From that time on, all who repent and believe the gospel are, through that same baptism with the Spirit, immediately made part of that one body and receive the gift of the Holy Spirit (Acts 2:38; Acts 2:47; 1 Corinthians 12:13). This applies equally to all people, irrespective of sex, age, status or race, for all are one in Christ Jesus (Acts 2:17-18; Acts 2:39). The new people of God consists of Abraham’s spiritual descendants, those who have been saved through faith in Christ, regardless of their nationality or social standing (Galatians 3:14; Galatians 3:28-29).

By his act of uniting in one body people who were once in conflict with each other, God has carried out part of a wider plan he has for his creation. That plan is for the ultimate removal of all conflict and all evil from the universe, and the establishment of perfect peace and unity through Jesus Christ (Ephesians 1:9-10; Ephesians 2:13-16; Ephesians 3:8-11).

The body of Christ

Christ and the church, being inseparably united, make up one complete whole, just as the head and the body together make up one complete person. Through his resurrection and ascension, Jesus Christ became head over the church and the source of its life and growth (Ephesians 1:20-23; Ephesians 4:15-16; Colossians 1:18; Colossians 2:19; Colossians 3:1-4).

As the head has absolute control over the body, so Christ has supreme authority over the church (Ephesians 1:22-23). On the other hand, as the body shares in the life of the head, so the church shares in the life of the risen Christ. It is united with him in his victory over death and all the evil spiritual forces of the universe (Matthew 16:18; Ephesians 1:21; Ephesians 2:5-7; Ephesians 3:10; Ephesians 3:21; Colossians 2:13-15).

If the picture of the body emphasizes the life, unity and growth that Christ gives to the church, the picture of marriage emphasizes the love that Christ has for the church. That love was so great that, to gain the church as his bride, Christ laid down his life in sacrifice (Ephesians 5:25; cf. Acts 20:28). Both pictures illustrate Christ’s headship of the church (Ephesians 1:22-23; Ephesians 5:23), and both make it clear that God can accept the church as holy and faultless only because it shares the life and righteousness of Christ (Ephesians 5:26-27; Colossians 1:22).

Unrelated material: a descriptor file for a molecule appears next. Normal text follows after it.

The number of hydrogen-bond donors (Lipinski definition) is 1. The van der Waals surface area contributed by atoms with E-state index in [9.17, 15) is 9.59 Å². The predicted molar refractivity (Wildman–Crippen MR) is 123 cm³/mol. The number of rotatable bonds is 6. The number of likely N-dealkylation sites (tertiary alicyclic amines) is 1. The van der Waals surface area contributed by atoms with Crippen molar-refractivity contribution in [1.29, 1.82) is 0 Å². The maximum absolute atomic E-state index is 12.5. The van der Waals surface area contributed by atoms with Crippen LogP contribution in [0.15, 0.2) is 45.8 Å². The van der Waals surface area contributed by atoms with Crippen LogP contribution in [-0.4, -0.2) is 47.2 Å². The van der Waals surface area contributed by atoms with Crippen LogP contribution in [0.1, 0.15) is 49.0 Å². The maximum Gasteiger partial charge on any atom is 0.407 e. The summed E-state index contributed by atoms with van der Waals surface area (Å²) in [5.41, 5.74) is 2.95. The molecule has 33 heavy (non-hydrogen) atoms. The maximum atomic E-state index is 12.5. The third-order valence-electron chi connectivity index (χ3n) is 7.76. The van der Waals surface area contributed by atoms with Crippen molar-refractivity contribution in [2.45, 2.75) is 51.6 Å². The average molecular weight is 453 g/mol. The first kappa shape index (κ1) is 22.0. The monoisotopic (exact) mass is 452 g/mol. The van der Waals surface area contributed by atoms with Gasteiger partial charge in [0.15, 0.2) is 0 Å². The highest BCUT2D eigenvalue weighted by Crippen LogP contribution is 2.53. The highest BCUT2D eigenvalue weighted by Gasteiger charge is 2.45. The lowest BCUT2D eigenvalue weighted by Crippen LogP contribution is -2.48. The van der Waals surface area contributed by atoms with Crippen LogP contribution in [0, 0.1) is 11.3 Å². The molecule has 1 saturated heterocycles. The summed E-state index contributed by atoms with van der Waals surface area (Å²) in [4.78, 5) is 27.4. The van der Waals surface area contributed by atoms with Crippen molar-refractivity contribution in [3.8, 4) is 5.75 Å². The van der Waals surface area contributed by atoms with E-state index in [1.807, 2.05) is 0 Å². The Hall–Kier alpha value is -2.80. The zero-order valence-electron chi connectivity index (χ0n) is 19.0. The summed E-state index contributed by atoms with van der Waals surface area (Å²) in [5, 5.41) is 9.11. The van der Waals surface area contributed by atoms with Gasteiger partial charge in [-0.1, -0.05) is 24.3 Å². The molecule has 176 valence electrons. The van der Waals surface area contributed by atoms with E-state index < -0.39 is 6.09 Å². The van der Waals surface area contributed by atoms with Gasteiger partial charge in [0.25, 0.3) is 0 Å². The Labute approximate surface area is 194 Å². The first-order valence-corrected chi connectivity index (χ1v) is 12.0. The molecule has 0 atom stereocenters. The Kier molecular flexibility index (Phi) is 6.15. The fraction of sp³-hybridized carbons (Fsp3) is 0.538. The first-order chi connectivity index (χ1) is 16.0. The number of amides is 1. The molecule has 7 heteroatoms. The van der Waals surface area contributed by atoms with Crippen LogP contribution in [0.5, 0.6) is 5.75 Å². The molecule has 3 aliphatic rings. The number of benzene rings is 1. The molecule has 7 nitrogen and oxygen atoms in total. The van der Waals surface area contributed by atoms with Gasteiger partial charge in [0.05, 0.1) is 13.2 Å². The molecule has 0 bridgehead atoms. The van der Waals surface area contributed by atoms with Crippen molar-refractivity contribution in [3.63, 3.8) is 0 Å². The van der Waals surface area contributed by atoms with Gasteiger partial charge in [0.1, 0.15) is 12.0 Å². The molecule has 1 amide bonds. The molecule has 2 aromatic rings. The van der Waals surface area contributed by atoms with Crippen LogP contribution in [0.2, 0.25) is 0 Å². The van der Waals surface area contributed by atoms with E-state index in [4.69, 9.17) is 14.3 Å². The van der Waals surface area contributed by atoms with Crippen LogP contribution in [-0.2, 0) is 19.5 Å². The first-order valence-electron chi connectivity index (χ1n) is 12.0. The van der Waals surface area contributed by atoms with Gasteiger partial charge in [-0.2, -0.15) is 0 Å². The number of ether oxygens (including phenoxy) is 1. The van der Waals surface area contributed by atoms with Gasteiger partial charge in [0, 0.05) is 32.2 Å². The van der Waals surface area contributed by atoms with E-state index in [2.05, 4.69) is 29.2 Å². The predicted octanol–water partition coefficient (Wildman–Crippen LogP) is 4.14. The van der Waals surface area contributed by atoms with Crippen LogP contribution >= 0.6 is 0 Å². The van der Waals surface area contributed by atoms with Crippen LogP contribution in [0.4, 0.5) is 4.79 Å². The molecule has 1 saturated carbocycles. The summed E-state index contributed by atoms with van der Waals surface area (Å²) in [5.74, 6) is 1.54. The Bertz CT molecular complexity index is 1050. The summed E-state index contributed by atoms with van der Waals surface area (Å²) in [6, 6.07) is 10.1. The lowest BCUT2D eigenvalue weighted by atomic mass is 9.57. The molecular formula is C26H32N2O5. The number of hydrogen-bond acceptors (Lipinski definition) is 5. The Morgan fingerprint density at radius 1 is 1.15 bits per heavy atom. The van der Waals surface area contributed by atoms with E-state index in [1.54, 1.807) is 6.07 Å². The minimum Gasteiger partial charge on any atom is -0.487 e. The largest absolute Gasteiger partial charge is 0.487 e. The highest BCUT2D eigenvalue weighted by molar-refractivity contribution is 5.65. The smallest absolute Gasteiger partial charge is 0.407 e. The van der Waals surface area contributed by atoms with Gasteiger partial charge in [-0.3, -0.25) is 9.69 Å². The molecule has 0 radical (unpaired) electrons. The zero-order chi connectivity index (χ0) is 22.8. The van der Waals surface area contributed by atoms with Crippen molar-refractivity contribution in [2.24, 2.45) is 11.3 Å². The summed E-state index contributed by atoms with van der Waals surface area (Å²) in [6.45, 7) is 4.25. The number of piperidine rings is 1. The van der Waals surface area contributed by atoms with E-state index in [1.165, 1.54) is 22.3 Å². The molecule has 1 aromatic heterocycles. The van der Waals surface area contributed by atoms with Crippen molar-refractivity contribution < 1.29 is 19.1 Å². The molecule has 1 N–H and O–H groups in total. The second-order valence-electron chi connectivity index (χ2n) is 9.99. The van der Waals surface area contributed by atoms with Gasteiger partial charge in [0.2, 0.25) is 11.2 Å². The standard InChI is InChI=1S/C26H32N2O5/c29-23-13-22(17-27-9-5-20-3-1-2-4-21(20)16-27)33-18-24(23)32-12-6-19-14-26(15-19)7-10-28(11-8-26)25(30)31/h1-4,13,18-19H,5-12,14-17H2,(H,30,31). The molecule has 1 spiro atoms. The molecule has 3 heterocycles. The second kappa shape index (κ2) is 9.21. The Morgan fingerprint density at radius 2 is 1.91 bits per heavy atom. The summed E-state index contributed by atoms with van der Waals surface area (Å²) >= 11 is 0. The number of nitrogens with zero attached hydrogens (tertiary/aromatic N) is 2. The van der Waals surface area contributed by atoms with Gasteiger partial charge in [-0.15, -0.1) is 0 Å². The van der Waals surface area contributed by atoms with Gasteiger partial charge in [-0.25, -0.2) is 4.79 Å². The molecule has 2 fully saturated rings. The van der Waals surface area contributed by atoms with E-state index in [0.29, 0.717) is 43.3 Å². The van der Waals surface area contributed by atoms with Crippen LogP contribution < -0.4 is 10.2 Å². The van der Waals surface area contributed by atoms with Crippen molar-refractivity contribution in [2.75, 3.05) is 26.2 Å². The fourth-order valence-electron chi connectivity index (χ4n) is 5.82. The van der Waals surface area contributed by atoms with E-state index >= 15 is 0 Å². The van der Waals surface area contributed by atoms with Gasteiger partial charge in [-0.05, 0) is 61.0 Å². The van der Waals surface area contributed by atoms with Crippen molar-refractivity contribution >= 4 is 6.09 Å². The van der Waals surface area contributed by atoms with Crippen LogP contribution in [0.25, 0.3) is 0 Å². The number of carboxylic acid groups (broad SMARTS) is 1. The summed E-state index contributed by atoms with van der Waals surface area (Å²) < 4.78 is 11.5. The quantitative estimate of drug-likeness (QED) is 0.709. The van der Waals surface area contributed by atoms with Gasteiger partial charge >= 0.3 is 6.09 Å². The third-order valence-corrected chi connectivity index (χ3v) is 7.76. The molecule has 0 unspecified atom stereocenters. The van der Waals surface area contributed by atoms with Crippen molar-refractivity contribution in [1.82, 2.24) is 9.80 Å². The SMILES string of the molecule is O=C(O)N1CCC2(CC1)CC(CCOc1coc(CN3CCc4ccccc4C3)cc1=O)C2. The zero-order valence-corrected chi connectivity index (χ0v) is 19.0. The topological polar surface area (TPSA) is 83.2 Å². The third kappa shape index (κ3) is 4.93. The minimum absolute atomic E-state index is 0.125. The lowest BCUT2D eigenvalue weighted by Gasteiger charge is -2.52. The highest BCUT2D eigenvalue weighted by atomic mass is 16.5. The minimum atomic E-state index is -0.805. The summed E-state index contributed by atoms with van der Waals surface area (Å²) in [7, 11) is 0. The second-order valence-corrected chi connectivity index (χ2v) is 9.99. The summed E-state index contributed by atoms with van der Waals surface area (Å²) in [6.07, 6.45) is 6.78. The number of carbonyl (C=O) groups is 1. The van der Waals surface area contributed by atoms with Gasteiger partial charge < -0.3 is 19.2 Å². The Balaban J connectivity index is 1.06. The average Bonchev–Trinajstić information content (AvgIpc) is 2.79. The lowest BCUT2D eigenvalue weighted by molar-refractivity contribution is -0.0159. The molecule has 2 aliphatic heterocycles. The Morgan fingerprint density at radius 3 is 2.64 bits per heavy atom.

This view of the church in all its perfection as the body of Christ is one that only God sees. The view that people in general see is one of imperfection, because the church exists in a world where everything is spoiled by human sin and failure (cf. 1 Corinthians 1:2 with 1 Corinthians 3:1-3; cf. Ephesians 1:1-4 with Ephesians 4:25-32). God sees the church as the total number of all believers in all nations in all eras – a vast, ongoing, international community commonly referred to as the church universal. But people see it only in the form of those believers who are living in a particular place at a particular time.

Within what people in general see as the church there are genuine believers and those who have no true faith in Christ at all. Often it is difficult to tell the difference between the two, and the only certain division will take place at the final judgment. Only God knows which people are really his (Matthew 13:47-50; Matthew 25:31-46; 1 Corinthians 4:3-5; 1 Corinthians 10:1-11; 2 Corinthians 13:5; 2 Timothy 2:19).